Everyone has probably seen a street poser, usually belonging to a different race, day in day out. The owners dress them up to attract buyers to the commodity they adorn.
Known to many as dummies/mannequins but known to artist and photographer Canon Griffin as posers, they became the subject of his exhibition currently on the show at the Kamwokya-based Afriart Gallery.
Aptly titled Posers, the show easily comes off as Canon's most conceptualised work in years - an experimental artist, he has had works with themes that always went from place to place and in the middle lost the viewer.
Whether he is talking about history, lifestyle or politics, he always maintains a brilliant skill with both the brush and the lens yet, for some reason his topics find meticulous ways of being too abstract.
With Posers, whose inviting tag line is 'Come Float With Us', Canon was more in the right place of mind while thinking about it. A body of work that went from the Netherlands to East Africa, he manages not to simply tell a story of the world's most renowned street models, the dummies whom he humanises as posers, and while at it, tackles a story of violence, human violation and exploitation.
With each photograph of these posers, his attention to detail will begin to unsettle the inner person of the viewer noting the injustice humans put a mannequin through as they force it to make money even after it's time.
Some of them lack heads, hands and at times legs and yet the retailers still put clothes on them with expectations of them looking good and attracting buyers at all costs.
Canon's exhibition is one that can easily be treated as 'too abstract' if a person has not read between the lines though if one does, it's one mirroring human erring on things like justice, race, human rights and violence.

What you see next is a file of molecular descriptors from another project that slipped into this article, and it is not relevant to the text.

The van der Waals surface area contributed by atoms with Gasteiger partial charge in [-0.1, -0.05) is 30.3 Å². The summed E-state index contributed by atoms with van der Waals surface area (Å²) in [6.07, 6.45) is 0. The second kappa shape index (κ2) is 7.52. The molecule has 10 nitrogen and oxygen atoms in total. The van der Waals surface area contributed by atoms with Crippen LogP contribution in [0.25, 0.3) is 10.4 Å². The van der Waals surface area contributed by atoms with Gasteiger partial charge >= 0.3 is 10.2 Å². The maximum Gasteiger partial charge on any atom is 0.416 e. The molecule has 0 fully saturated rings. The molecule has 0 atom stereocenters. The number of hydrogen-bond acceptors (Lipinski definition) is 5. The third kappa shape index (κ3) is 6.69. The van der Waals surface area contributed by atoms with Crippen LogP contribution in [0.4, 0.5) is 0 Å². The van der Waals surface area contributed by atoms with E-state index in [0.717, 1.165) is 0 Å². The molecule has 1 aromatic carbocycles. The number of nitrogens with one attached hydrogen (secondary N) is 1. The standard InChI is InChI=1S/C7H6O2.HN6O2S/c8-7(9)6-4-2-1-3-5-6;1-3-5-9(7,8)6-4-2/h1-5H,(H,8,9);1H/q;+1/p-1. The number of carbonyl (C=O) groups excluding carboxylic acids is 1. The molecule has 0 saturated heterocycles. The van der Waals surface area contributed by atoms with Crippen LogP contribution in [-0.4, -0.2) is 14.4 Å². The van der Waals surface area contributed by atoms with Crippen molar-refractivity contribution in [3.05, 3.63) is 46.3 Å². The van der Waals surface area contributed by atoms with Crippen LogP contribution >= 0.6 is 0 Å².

Many of his posers were photographed between Wandegeya YMCA to Kabalagala, and 32 East - an art trust where Canon is a residential artist. If these posers had been mixed with those in posh malls like Acacia Mall, Oasis or even Garden City, the taste, look and feel would tell a lot of how an ordinary Ugandan carries about their own life.
Instead, a mixture between African city posers with those from Europe where used, a selection which still presents a contrast, photos of posers in Europe are more intact which may prove that people there probably see a value that supersedes their doll being.
An exhibition that combined visuals with miming had Canon dressed as a multi-coloured poser in an outfit designed by Helen Nabukenya.
This helped Canon to become the art himself but also pass onto as many emotions that were carefully entangled in different parts of the costume - some were burdens people put up with, while others had a message of achieving success after a struggle.
It's almost the same story of the posers photographs that you meet as you walk through the gallery experiencing Canon's exhibition, that the weather, man and other conditions may have been hard on them, taking their head, limbs or even noses, but they struggle to achieve a purpose of looking fabulous and above all attract people to the seller's product.